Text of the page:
A firm called Zebra Imaging tells us about “geospatial holograms“—including the awesome handheld flashlight-sized projector seen below.
[Images: All images courtesy of Zebra Imaging].
Heavily pitching this as a military technology, citing its usefulness in “battle-space visualization” and “line-of-site analysis for sniper activity,” Zebra seems to under-appreciate the intense levels of interest this thing might generate in the civilian sphere. Hook one of these up to a projector phone and shine 3D holograms of urban space all around you. 3D narrative films of the future!
Geospatial holograms used in commercial and government applications typically enhance conventional 2D maps, aerial photos, and 3D physical scale models. Complex environments can be well understood using geospatial holograms much faster than with conventional 2D media.
But imagine the gaming possibilities with this thing, let alone the architectural applications: you step up to the front of the class and shine a hologram of your final thesis project onto the blank tabletop before you… Architectural lightsabers.
I don’t at all doubt the usefulness of portable holograms when it comes to invading enemy cities, but I have to wonder what a few games design students in New York or San Francisco could do with this.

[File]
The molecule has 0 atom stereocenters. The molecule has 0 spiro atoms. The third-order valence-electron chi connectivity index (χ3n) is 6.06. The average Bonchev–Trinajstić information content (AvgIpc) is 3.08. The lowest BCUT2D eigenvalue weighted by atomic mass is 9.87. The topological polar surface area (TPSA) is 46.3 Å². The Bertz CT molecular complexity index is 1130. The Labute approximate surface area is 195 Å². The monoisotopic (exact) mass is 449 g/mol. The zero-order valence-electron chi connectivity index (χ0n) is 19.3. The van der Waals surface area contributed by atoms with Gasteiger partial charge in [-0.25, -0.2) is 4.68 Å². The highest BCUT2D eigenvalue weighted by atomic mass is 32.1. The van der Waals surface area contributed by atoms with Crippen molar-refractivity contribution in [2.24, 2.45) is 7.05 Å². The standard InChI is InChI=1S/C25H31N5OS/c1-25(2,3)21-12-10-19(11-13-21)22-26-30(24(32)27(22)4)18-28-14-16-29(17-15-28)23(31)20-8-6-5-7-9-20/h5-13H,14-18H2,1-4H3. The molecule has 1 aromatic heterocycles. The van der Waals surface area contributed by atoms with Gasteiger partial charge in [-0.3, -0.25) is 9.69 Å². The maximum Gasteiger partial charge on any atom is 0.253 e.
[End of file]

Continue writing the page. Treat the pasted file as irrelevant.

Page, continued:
Replace all the streetlights on 5th Avenue next year with Zebra Imaging technology and, instead of Christmas decorations, baroque mansions shine in holographic 3D… a new one every half-block for more than a mile, outlined against winter snow.
Or fly black airships over Rome and shine holograms of missing buildings down onto the city below you, ancient walls reappearing in a Batman-like flicker of urban unreality, people looking out their windows, stunned, at this laser archaeology from the sky.
(Link originally spotted via @geoparadigm).
3 thoughts on “Geospatial Holograms”
this is almost like advanced google-maps in a way…
3d hologramming…looks interesting…
The green light source / hologram projector is deceiving. Some of my coworkers have worked with this company to create some architectural mock-ups and while it was effective in creating a dramatic moment in the office, it was no different than an enlarged 3d sticker you used to have as a kid. As you see in their concept images you can only visualize the hologram on the green plastic sheet. The projector has no actual influence on the hologram, its just a bulb that enhances the contrast of the printed image. That being said, It is still interesting to walk around and see the "back" of a 3d model that's been embedded into a flat sheet.
Mike, that's disappointing! But holographic sidewalk paving still presents an interesting possibility…